All that snow had to go somewhere, and one of those somewheres is the Roaring Fork River. Talbot and Michael of Blazing Adventures took our merry crew on a great ride. Normally scheduled for 2 hours, we were done in an hour and a half because the river was so full and the water moving so fast. Although the river was swollen and brown with all the surrounding hillsides running off with the snowmelt from a record snow year, our guides had already run the river a number of times, without clients, to be sure the course was safe. At fist, I contemplated accepting the wetsuit they provide, but I’m glad I did. As one of our guides mentioned, “the water in the river today was snow yesterday” and there was plenty of splashing, especially since I ended up in the front of the boat. But I did manage to sit on the same side as our guide, which meant a slightly dryer ride than what Bob got on the opposite side, as you’ll see in the video. Click the title above, or the “full story” link below to see the video. Enjoy.
After 15 days on the Kongakut river, we’ve returned to Anchorage via Kaktovik and Fairbanks. We nearly got stranded on Icy Reef on the shore of the Arctic Ocean as a big storm was moving in, but we managed to squeak out and make it home. Below are some photos and a satellite map of the area with the river route and some of our camps marked.
The seven of us were on the Kongakut River in the Arctic National Wildlife Refuge – 8.9 million acres established 50 years ago. In 1980 Jimmy Carter and other enthusiasts expanded it to today’s 19-million acres. The controversy between whether or not to allow oil extraction operations here is no secret. The pro drilling argue getting off foreign oil dependencies and an economic gain for the local economy. The con argue a disruption of fragile eco systems and that the surveyed estimate of how much oil could be recovered was but a mere drop in the bucket of US thirst for oil.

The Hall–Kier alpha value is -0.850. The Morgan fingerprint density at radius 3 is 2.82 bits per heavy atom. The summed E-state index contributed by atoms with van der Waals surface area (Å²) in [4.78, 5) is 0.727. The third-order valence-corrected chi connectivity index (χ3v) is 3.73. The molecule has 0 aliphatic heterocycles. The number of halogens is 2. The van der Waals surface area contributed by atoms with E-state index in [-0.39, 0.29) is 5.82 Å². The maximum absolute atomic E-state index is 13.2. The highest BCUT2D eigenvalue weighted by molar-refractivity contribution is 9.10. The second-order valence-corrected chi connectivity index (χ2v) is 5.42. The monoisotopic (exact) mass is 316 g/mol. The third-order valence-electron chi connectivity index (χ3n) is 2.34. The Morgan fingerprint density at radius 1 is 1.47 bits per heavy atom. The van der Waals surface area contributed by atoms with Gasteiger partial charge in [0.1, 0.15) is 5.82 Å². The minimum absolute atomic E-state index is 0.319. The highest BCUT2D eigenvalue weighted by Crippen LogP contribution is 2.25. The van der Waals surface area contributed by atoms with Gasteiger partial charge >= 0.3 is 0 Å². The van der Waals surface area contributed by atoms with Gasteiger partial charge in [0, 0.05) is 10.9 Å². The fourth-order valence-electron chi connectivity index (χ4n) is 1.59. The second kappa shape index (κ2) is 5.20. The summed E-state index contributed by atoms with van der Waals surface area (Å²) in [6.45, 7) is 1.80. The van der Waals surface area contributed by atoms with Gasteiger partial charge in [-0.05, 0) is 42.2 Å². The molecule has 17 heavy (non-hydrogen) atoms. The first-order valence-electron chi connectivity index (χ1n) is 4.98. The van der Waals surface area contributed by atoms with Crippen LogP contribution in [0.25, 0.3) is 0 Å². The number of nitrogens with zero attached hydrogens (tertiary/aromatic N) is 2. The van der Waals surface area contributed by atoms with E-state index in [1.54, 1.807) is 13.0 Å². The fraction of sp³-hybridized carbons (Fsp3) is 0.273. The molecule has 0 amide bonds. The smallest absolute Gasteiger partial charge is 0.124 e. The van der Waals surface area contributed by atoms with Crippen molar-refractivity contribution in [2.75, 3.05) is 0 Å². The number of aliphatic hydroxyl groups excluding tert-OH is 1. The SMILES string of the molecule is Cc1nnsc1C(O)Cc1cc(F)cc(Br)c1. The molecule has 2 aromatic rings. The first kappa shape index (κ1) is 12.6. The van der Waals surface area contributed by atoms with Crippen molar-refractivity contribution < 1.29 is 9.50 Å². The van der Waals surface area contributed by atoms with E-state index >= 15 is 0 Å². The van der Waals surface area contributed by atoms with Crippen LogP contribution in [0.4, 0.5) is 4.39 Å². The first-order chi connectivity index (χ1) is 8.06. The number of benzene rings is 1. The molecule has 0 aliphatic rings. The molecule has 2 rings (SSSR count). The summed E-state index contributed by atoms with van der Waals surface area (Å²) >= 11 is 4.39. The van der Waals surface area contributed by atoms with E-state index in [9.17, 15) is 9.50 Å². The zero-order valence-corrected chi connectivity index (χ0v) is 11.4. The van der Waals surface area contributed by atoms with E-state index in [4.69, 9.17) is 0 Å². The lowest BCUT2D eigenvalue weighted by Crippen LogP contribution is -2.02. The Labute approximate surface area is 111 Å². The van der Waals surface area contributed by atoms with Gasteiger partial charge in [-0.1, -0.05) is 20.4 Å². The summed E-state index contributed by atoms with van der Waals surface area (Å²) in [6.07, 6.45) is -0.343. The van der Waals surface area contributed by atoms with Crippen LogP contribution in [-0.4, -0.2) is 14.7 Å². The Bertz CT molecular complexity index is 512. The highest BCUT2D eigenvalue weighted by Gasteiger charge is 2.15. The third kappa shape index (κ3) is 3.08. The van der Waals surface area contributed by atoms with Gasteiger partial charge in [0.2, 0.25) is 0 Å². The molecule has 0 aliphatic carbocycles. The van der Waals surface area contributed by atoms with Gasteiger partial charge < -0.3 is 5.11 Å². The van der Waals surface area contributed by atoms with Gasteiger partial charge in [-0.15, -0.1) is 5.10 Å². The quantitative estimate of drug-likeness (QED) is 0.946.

Nathaniel Wilder with Sune and Lindsay Tamm picked me up and we stayed up until 2.30am catching up on all the corners of the world we had been to since seeing each other last, fully aware that we had the next 18 days to do this on the river and that we should get some much needed sleep.
How ironic that the pinnacle of whitewater rafting experiences is found over a mile deep into the earth.
As the Colorado River flows through the Grand Canyon, numerous side canyons and rock falls have deposited piles and piles of rocks and boulders to create some of the most notorious whitewater in the northern hemisphere. Because the constraining canyon walls rise thousands of feet above the river, it has no way to go around these impedances. It has no option but to go over these obstacles in a churning, violent, frothy flow. And once we’re in the canyon, we have no option but to navigate our way through these unyielding currents in our little rafts. As one of the earliest river runners of the Colorado in 1869 described it, the water snagged a boat and “whirled it around quick enough to take the kinks out of a ram’s horn.”
My Uncle Eddie has been rafting for many, many years. I remember when I was young, doing 15 miles down the Santiam River (san-tee-AM), a tributary of the Willamette River in Western Oregon with him and a bunch of our family. Well, since then, I’ve started joining him on more trips and have been helping him guide trips.